Ariel ("Ari") RabkinPostdoctoral Researcher
35 Olden st
Princeton, NJ 08540-5233.
I am a researcher who works on techniques for designing, debugging, and configuring large software systems. My work especially focuses on the software systems used to support "big data" processing; I've made a number of contributions to Hadoop and related software systems. My research has been published in both systems and software engineering venues.
I've been fortunate to work with some amazing people. I am currently a postdoctoral researcher at Princeton, working with Mike Freedman. I received my PhD from UC Berkeley in 2012, working in the AMP lab advised by Randy Katz.
The best way to contact me is email to asrabkin at gmail.com
This is an annotated list of things I've worked on, with links to papers. For a straight-up publication list, see below.
I and the folks in Mike Freedman's group at Princeton are building a system called JetStream, for wide-area stream processing. The vision is to build a practical useful system for this new and emerging area. An abstract about the system appeared at LADIS 2012. A workshop paper about the overall vision appeared at HotOS '13. A full paper will appear at NSDI 2014.
Fellow Berkeleyan Leo Meyerovich and I have been looking at social influences on programming language adoption. Most of the visualizations and associated materials are available here. A vision paper appeared at ONWARD 2012 (the "new ideas" track associated with SPLASH/OOPSLA). Our results appeared at OOPSLA 2013. We described our methodological challenges at PLATEAU 2012.
My dissertation studied using program analysis to understand software configuration. I particularly looked at two major applications: explaining errors in terms of configuration, and "configuration spellcheck". Error explanation is the problem of finding the option that most usefully explains a failure, given a program and an error message. Configuration spellcheck is the problem of catching configuration errors before the program ever runs.
A paper about automatically finding and classifying options (and hence Configuration Spellcheck) appeared at ICSE 2011. A followup paper about inferring the root cause of error messages appeared at ASE 2011. This work was the core of my dissertation, "Using Program Analysis to Reduce Misconfiguration in Open Source Systems Software".
My configuration debugging work used JChord, a program analysis framework being primarily developed by Mayur Naik, formerly of Intel Research Berkeley and now of Georgia Tech.
If you're interested in using the Configuration Spellchecker, you should check out the JChord SVN repository and look in the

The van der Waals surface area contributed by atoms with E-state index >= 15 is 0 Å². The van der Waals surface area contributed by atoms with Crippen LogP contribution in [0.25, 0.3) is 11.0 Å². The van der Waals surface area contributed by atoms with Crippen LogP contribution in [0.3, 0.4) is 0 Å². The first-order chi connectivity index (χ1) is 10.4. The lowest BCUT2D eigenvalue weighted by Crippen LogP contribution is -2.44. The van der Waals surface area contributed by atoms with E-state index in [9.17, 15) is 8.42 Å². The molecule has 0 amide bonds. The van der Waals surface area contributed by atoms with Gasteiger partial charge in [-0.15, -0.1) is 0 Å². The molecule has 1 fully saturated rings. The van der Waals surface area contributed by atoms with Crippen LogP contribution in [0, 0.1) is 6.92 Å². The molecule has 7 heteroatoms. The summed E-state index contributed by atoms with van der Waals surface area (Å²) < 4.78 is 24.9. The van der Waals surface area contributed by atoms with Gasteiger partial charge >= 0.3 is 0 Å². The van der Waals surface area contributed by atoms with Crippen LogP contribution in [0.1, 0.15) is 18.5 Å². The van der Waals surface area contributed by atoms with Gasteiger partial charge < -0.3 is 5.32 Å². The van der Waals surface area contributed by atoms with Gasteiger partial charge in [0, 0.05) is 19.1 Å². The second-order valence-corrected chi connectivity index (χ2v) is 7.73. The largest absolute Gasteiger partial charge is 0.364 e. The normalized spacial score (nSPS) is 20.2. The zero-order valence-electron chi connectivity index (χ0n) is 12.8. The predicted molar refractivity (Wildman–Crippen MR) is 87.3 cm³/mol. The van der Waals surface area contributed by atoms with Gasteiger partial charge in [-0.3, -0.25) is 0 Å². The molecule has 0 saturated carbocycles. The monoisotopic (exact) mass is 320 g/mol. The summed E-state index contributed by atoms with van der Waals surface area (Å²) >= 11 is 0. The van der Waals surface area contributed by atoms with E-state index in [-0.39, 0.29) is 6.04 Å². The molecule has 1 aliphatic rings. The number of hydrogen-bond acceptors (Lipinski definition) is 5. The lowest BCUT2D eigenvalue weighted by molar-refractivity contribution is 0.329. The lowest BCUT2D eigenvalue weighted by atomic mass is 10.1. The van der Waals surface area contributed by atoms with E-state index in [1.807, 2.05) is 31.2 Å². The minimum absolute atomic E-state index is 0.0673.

I'm one of the lead developers for Chukwa, an open-source log collection annd monitoring system. Chukwa was first started while I was working at Yahoo! It's currently an Apache Software Foundation incubation project. It's in use at several companies, including CBS Interactive and Selective Media.
I've also done some work on the question of what to log. I published a paper about graphical representation for log structure at SLAML 2010, the workshop on managing systems via system log analysis and machine learning.
I was a coauthor of Above the Clouds: A Berkeley View of Cloud Computing. This was a white paper written by the RAD Lab faculty and a number of the systems graduate students. It's gotten a great deal of response, and on the whole, we've been very happy with it. A version of this paper later appeared in CACM.
Some while back, I did some work on bank security questions. The paper, published at SOUPS '08, is available here. The tagged data supporting the paper is available [in a gzipped archive] here. Slides for my conference talk are available as PDFs and also in Power Point format.
I have a total of 8 semesters of TA experience (6 at Cornell as an undergraduate and master's student, 2 at UC Berkeley. I helped teach operating systems at Cornell, and algorithms and machine organization at Berkeley.
As a teaching assistant, I helped with the overhaul of UC Berkeley's lower-division computer organization course (CS 61c) to refocus it on parallelism. A paper about the MapReduce unit of the course appeared at SIGCSE 2012, with a longer version appearing in ACM Transactions on Computing Education.
Ariel Rabkin is a researcher interested in techniques for building and debugging complex software systems. He is currently a postdoctoral researcher at Princeton University. He received his PhD in Computer Science from UC Berkeley in May 2012. He is also professionally interested in security and cloud computing. He previously attended Cornell University (AB 2006, MEng 2007). He is a contributor to several open source projects, including Hadoop, the Chukwa log collection framework, and the JChord program analysis toolset.